A bench of Chief Justice S A Bobde and Justices L Nageswara Rao and S Ravindra Bhat had been extending the limitation period by interim orders and finally decided to put an end to this keeping in mind the improved situation in the country and the fact that courts have started functioning.
“Though, we have not seen the end of the pandemic, there is considerable improvement. The lockdown has been lifted and the country is returning to normalcy. Almost all the Courts and Tribunals are functioning either physically or by virtual mode.
“We are of the opinion that the order has served its purpose and in view of the changing scenario relating to the pandemic, the extension of limitation should come to an end,” the apex court said in its order.
It considered suggestions of Attorney General K K Venugopal and issued a slew of directions regarding future course of action on filing of appeals.
“In computing the period of limitation for any suit, appeal, application or proceeding, the period from March 15, 2020 till March 14, 2021 shall stand excluded,” it said.
Consequently, the balance period of limitation remaining as on March 15, 2020, if any, shall become available with effect from March15, this year, it said.
“In cases where the limitation would have expired during the period between March 15, 2020 till March 14, 2021, notwithstanding the actual balance period of limitation remaining, all persons shall have a limitation period of 90 days from March 15, 2021.
“In the event the actual balance period of limitation remaining, with effect from March 15, 2021, is greater than 90 days, that longer period shall apply,” it said.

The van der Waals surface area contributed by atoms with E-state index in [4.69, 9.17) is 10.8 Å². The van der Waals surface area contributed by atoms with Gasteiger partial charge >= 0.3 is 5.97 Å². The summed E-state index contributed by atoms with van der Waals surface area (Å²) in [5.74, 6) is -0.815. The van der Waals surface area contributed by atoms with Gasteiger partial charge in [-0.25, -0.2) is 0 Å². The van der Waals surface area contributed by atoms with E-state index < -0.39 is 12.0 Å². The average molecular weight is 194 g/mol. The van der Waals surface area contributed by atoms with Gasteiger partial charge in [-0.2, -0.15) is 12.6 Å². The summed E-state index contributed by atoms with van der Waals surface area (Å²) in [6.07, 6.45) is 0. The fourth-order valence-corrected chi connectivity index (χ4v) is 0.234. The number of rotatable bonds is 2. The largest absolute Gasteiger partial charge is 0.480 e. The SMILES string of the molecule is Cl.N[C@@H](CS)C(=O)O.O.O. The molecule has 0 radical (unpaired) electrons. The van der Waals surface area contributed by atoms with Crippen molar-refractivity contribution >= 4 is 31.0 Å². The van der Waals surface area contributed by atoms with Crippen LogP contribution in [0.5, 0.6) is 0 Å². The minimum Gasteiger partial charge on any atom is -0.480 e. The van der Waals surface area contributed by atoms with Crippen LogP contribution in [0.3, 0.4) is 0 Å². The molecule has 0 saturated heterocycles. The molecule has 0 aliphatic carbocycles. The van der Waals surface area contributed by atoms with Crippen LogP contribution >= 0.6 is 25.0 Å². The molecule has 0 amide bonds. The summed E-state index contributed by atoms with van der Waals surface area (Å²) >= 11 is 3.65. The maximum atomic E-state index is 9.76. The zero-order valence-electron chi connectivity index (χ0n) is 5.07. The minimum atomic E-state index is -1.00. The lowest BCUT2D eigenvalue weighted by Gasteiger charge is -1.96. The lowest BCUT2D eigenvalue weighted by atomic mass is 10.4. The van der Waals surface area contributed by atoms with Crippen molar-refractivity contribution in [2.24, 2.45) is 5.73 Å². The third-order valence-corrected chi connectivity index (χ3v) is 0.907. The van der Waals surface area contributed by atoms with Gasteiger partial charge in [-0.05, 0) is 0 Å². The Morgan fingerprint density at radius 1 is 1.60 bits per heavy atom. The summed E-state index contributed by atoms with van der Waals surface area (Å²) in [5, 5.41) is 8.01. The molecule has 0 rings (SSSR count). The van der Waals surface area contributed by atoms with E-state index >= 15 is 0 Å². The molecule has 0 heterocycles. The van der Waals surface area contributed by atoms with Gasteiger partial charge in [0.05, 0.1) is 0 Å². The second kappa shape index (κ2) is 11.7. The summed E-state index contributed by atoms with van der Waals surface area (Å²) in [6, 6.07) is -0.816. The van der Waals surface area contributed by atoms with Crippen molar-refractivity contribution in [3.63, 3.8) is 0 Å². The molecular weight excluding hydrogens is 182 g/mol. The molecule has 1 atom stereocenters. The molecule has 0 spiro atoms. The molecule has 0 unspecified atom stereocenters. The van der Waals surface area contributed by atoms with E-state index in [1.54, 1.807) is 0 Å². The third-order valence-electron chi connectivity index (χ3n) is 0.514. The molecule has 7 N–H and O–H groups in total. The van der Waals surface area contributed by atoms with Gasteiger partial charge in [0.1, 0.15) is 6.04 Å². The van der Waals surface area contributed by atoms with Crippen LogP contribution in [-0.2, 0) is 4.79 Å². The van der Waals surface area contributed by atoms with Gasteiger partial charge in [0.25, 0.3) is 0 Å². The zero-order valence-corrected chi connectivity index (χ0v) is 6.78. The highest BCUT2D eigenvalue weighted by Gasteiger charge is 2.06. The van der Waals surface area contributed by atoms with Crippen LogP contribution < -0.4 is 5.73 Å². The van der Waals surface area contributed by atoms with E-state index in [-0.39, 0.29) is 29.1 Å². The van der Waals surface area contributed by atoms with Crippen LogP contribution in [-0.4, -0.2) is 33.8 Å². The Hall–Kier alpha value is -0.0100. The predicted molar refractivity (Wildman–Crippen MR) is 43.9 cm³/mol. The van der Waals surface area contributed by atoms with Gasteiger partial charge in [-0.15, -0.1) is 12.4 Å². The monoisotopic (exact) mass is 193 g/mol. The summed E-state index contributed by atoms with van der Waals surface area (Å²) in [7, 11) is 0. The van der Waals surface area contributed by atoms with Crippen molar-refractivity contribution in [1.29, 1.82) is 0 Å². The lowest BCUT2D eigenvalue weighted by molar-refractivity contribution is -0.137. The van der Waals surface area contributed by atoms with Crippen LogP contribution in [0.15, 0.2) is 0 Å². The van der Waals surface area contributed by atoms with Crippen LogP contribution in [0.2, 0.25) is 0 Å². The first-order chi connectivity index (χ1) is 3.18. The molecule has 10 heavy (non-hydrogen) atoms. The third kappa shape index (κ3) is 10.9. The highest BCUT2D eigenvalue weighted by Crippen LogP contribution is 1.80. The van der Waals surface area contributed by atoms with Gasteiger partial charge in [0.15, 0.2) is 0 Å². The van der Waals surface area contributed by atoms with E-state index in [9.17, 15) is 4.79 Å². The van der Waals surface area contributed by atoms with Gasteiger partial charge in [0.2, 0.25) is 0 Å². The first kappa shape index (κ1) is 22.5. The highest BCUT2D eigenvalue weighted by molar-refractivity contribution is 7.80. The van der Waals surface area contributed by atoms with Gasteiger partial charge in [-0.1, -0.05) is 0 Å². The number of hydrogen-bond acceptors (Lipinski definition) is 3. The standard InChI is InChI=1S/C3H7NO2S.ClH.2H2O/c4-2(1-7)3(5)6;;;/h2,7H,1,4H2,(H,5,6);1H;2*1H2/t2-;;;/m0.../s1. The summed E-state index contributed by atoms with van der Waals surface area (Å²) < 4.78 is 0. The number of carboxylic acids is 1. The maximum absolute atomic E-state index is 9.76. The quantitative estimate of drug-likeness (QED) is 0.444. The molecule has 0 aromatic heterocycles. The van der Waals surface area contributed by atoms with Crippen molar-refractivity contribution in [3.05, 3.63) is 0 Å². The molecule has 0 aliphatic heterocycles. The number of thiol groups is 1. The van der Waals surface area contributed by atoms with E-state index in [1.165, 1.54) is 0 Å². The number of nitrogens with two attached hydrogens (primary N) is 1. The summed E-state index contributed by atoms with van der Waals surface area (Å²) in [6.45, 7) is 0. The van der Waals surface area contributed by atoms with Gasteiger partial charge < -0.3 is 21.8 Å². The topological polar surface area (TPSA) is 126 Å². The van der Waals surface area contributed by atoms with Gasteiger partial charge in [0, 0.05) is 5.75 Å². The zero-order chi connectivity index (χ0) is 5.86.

The apex court said its order would applicable in cases including those under the Arbitration and Conciliation Act, the Commercial Courts Act and the cheque bounce cases under the Negotiable Instruments Act.
The bench asked the Centre to amend the guidelines for containment zones and to say: “Regulated movement will be allowed for medical emergencies, provision of essential goods and services, and other necessary functions, such as, time bound applications, including for legal purposes, and educational and job-related requirements.”
Due to the onset of pandemic, the top court had taken a suo motu cognizance of the situation arising from difficulties that might be faced by the litigants across the country in filing cases within the limitation period and had passed the order.
Now, the court decided to dispose of the plea.
Earlier, Venugopal urged the Supreme Court that litigants be given 90 more days as the limitation period for filing appeals as the earlier order on the issue which was passed due to the COVID-19 pandemic situation has been lifted.
In its March 23 last year order, the apex court had said, “This court has taken suo motu cognizance of the situation arising out of the challenge faced by the country on account of COVID-19 virus and resultant difficulties that may be faced by litigants across the country in filing their petitions/applications/suits/ appeals/all other proceedings within the period of limitation prescribed under the general law of limitation or under Special Laws (both Central and/or State).”
“To obviate such difficulties and to ensure that lawyers/litigants do not have to come physically to file such proceedings in respective courts/tribunals across the country including this court, it is hereby ordered that a period of limitation in all such proceedings, irrespective of the limitation prescribed under the general law or special laws whether condonable or not shall stand extended w.e.f. March 15, 2020 till further order/s to be passed by this court in present proceedings,” it had said.